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I think there is some confusion here between bandwidth and channel spacing. I looked up the specifications of ICOM avionics radios that are capable of both 25Khz and 8.33Khz channel spacing. In either mode the bandwidth is virtually the same. That is 2.775 to 3.000Khz. These represent the -6db points of the bandpass filter. The difference is in the -60db bandpass which is much narrower in the 8.33Khz mode because of the closer channel spacing. However, in both cases the transmitted bandwidth is identical for all intents and purposes. My guess is that most scanners do not have this narrow a filter. More like 5Khz would be my guess. This is not something that needs to be corrected for casual listening. You won't hear the difference. I have optional Collins filters is my ham radios for SSB and CW. These filters are somewhat expensive and are not needed in a scanner.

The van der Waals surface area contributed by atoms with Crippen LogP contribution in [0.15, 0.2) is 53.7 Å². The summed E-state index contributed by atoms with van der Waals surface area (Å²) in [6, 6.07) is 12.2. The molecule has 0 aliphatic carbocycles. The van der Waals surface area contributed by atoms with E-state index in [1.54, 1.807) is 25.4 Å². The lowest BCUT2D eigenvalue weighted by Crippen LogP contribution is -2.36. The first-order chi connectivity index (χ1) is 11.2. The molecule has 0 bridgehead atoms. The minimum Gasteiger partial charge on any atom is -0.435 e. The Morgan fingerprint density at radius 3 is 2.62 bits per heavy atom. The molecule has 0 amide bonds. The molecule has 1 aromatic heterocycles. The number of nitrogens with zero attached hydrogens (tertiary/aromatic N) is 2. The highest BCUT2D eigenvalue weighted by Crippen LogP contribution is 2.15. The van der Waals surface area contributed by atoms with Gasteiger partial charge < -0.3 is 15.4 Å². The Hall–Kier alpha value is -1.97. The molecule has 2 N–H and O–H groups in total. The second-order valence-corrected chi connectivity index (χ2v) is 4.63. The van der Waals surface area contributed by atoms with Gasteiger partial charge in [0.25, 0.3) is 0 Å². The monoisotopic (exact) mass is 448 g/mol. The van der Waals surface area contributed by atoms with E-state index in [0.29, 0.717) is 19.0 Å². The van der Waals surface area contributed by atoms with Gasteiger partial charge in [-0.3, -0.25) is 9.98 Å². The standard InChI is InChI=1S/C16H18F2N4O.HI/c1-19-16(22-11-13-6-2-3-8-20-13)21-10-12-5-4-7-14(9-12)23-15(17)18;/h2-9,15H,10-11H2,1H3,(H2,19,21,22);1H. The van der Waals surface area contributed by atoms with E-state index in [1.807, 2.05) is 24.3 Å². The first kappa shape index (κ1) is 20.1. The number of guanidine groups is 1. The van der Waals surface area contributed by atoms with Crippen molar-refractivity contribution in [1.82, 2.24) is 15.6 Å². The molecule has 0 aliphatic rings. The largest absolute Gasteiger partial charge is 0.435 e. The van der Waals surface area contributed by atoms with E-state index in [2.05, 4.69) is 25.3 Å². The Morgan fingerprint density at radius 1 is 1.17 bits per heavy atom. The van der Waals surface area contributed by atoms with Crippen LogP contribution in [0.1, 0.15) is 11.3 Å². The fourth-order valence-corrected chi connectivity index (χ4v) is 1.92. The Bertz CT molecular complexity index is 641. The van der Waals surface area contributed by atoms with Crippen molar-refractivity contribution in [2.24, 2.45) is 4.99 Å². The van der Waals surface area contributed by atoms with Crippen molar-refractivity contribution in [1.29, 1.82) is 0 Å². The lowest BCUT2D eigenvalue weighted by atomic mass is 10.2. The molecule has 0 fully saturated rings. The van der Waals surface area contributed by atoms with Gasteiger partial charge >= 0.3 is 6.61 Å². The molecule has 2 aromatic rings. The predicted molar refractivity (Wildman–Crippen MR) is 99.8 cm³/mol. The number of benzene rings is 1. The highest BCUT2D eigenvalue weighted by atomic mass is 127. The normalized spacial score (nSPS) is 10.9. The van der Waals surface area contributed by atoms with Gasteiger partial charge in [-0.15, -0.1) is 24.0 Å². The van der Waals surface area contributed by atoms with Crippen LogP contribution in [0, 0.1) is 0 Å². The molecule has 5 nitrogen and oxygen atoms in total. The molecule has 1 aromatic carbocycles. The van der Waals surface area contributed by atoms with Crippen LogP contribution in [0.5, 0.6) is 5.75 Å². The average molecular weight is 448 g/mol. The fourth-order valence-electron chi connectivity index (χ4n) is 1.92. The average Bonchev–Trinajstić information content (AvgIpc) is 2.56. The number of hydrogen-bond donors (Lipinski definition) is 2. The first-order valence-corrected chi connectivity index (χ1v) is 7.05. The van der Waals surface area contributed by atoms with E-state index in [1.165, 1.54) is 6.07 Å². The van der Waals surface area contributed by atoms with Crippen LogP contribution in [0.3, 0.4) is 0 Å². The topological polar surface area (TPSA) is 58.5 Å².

For those who insist on narrow bandwidth the option to purchase dedicated air band radios is always available.

The 8.33Khz standard was first introduced in Europe around 1999. It will be mandatory in 2018. It effectively triples the number of channels available. While this is a good idea, a better idea would be to use SSB or digital modes. The use of AM is inefficient and antiquated. However, when you consider the sheer number of radios is use, it is unlikely that there will be a change in the near future.
 

Ubbe

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Using AM is an easy way of handling two transmissions on the same frequency and still hear both. So I guess its mostly of safety reasons they have opted to stay with AM.